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Prosecution’s request denied as Kem Sokha’s trial continues

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Kem Sokha arrives at the Phnom Penh Municipal Court for his hearing on Wednesday. Heng Chivoan

Prosecution’s request denied as Kem Sokha’s trial continues

As Kem Sokha’s treason trial continued on Wednesday, the municipal court rejected a request from prosecutors to summon a Khmer linguistics expert to interpret Sokha’s use of the word “they” in a 2013 video footage being used as evidence to show he colluded with the US to plan a coup.

The former president of the Supreme Court-dissolved Cambodia National Rescue Party (CNRP) has been charged with “conspiracy with a foreign power” and faces up to 30 years in prison if found guilty.

During a hearing on Wednesday, Judge Koy Sao rejected a request to bring in a Khmer linguistics expert to interpret Sokha’s use of the word “they” in a 2013 video clip from Australia when he was meeting with Cambodian supporters.

“At the end, they decided that for Cambodia to have a change, they told me to withdraw myself from politics for a while. Then I left my political party in 2002 to form an NGO, the Cambodian Centre for Human Rights.

“Why did they tell me to form that? They said to change a dictator, we cannot change the top, or clash at the top, but we must push from the bottom, a grassroots change,” Sokha said in Khmer in the video.

After the video played in the courtroom, Judge Koy Sao denied the request.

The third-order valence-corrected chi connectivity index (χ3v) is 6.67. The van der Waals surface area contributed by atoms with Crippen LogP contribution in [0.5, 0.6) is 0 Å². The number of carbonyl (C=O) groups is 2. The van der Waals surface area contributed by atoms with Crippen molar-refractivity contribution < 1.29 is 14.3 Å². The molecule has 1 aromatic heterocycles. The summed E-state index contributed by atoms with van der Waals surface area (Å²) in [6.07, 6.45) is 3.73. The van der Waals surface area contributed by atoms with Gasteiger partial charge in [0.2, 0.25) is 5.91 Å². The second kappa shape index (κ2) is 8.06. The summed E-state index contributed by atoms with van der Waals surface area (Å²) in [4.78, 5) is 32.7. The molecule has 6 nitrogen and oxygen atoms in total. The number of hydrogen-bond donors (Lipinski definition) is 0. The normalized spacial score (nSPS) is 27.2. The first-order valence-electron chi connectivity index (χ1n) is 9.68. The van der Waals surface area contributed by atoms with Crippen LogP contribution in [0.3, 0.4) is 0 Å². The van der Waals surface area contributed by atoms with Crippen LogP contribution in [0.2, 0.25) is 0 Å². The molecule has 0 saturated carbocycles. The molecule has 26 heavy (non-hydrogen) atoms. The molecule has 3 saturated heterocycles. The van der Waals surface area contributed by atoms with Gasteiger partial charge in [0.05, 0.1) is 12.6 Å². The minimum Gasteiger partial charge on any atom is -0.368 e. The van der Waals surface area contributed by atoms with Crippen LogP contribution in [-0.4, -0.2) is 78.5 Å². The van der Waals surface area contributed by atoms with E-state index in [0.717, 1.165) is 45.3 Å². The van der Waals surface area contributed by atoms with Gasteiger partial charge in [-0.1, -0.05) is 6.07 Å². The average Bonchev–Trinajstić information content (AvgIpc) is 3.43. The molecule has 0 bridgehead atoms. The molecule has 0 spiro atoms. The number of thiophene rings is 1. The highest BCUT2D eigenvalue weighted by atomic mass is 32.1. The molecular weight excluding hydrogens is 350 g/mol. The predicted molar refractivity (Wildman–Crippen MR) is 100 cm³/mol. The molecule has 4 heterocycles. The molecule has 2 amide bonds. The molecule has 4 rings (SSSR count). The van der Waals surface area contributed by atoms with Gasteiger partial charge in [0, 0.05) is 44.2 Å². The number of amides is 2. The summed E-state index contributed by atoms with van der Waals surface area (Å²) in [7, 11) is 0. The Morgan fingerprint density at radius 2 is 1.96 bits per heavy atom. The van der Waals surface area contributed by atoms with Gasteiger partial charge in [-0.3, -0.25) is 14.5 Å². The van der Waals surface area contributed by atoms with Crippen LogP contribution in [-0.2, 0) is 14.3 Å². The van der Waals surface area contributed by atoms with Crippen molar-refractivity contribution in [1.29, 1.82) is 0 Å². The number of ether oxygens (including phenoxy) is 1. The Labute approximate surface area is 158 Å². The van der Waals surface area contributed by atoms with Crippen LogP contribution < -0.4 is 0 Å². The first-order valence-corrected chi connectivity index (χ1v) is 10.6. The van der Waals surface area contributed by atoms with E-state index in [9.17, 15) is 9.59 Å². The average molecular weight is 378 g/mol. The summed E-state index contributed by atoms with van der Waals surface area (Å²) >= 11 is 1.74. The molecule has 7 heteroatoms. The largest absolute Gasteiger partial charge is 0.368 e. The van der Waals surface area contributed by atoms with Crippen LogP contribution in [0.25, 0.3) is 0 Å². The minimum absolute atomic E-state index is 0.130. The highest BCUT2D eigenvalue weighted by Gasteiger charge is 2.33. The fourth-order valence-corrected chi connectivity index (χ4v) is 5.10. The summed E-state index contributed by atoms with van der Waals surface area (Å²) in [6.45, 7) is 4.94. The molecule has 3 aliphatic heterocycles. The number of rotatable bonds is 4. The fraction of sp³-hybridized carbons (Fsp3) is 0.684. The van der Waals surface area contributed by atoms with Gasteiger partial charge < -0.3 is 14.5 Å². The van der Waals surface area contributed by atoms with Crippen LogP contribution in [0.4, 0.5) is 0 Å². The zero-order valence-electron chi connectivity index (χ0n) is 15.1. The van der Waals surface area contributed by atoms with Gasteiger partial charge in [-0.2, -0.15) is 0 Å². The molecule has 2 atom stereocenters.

“There is no need to call an expert for this matter. The chamber has the right to decide on this. So, the request from the prosecutors is rejected,” he said.

As the hearing continued, it changed focus, turning to the period of 2007, when Sokha formed the Human Rights Party, to 2012, when it merged with the Sam Rainsy Party to become the CNRP.

Prosecutor Vong Bun Visoth asked Sokha why he formed the Human Rights Party.

Sokha said he formed the party to join the 2008 election, in which his party won three parliament seats. He noted his party did not attempt to lead a revolution or topple the government.

He was then grilled on the sources of funding for the party, and he said it received funding from Cambodian people within and outside the Kingdom.

He was also questioned on a meeting he held with US officials at their embassy in 2012.

In an interview after the meeting, which was also played in court, Sokha said he requested the US to strengthen democracy in Cambodia by injecting more funding through the National Democratic Institute and the International Republican Institute.

“Don’t you think that going to the US embassy and making that request is tantamount to conspiring with a foreign power?” prosecutor Cheng Peng Hab asked.

Sokha disagreed. He said he made the same requests while in meetings at the French embassy and others.

The hearing also touched on the training provided by the National Democratic Institute and International Republican Institute, which Sokha defended by pointing out that the training by the two US institutions were attended by many parties, including the ruling Cambodian People’s Party.

The trial will resume on Thursday.


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